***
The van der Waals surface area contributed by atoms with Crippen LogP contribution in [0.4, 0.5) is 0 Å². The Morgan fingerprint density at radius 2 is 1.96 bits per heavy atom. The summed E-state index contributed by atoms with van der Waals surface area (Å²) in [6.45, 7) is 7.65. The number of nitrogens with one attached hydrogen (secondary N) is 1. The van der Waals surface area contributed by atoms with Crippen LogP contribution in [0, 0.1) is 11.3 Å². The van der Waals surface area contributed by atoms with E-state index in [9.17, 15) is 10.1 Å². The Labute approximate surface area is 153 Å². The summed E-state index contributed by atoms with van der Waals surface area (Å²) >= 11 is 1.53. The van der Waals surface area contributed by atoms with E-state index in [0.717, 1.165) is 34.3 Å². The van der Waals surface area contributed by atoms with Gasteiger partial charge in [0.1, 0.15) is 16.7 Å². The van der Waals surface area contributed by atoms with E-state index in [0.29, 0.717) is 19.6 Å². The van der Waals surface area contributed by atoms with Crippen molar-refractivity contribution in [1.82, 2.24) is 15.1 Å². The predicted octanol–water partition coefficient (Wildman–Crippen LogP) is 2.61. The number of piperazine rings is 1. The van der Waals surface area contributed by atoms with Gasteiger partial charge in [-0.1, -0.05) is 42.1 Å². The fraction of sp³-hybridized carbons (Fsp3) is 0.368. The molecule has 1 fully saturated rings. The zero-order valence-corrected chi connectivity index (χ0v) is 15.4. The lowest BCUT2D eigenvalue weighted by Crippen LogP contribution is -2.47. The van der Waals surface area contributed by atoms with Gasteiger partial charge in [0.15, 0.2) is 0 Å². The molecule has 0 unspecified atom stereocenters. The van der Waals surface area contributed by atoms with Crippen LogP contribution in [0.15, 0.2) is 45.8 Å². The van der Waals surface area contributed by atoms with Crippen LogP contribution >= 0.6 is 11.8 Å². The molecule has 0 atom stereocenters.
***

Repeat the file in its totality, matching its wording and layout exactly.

The van der Waals surface area contributed by atoms with Crippen LogP contribution in [0.4, 0.5) is 0 Å². The Morgan fingerprint density at radius 2 is 1.96 bits per heavy atom. The summed E-state index contributed by atoms with van der Waals surface area (Å²) in [6.45, 7) is 7.65. The number of nitrogens with one attached hydrogen (secondary N) is 1. The van der Waals surface area contributed by atoms with Crippen LogP contribution in [0, 0.1) is 11.3 Å². The van der Waals surface area contributed by atoms with E-state index in [9.17, 15) is 10.1 Å². The Labute approximate surface area is 153 Å². The summed E-state index contributed by atoms with van der Waals surface area (Å²) >= 11 is 1.53. The van der Waals surface area contributed by atoms with E-state index in [0.717, 1.165) is 34.3 Å². The van der Waals surface area contributed by atoms with Gasteiger partial charge in [0.1, 0.15) is 16.7 Å². The van der Waals surface area contributed by atoms with E-state index in [0.29, 0.717) is 19.6 Å². The van der Waals surface area contributed by atoms with Crippen molar-refractivity contribution in [1.82, 2.24) is 15.1 Å². The predicted octanol–water partition coefficient (Wildman–Crippen LogP) is 2.61. The number of piperazine rings is 1. The van der Waals surface area contributed by atoms with Gasteiger partial charge in [-0.1, -0.05) is 42.1 Å². The fraction of sp³-hybridized carbons (Fsp3) is 0.368. The molecule has 1 fully saturated rings. The zero-order valence-corrected chi connectivity index (χ0v) is 15.4. The lowest BCUT2D eigenvalue weighted by Crippen LogP contribution is -2.47. The van der Waals surface area contributed by atoms with Gasteiger partial charge in [0.15, 0.2) is 0 Å². The molecule has 0 unspecified atom stereocenters. The van der Waals surface area contributed by atoms with Crippen LogP contribution in [0.15, 0.2) is 45.8 Å². The van der Waals surface area contributed by atoms with Crippen LogP contribution >= 0.6 is 11.8 Å². The molecule has 0 atom stereocenters.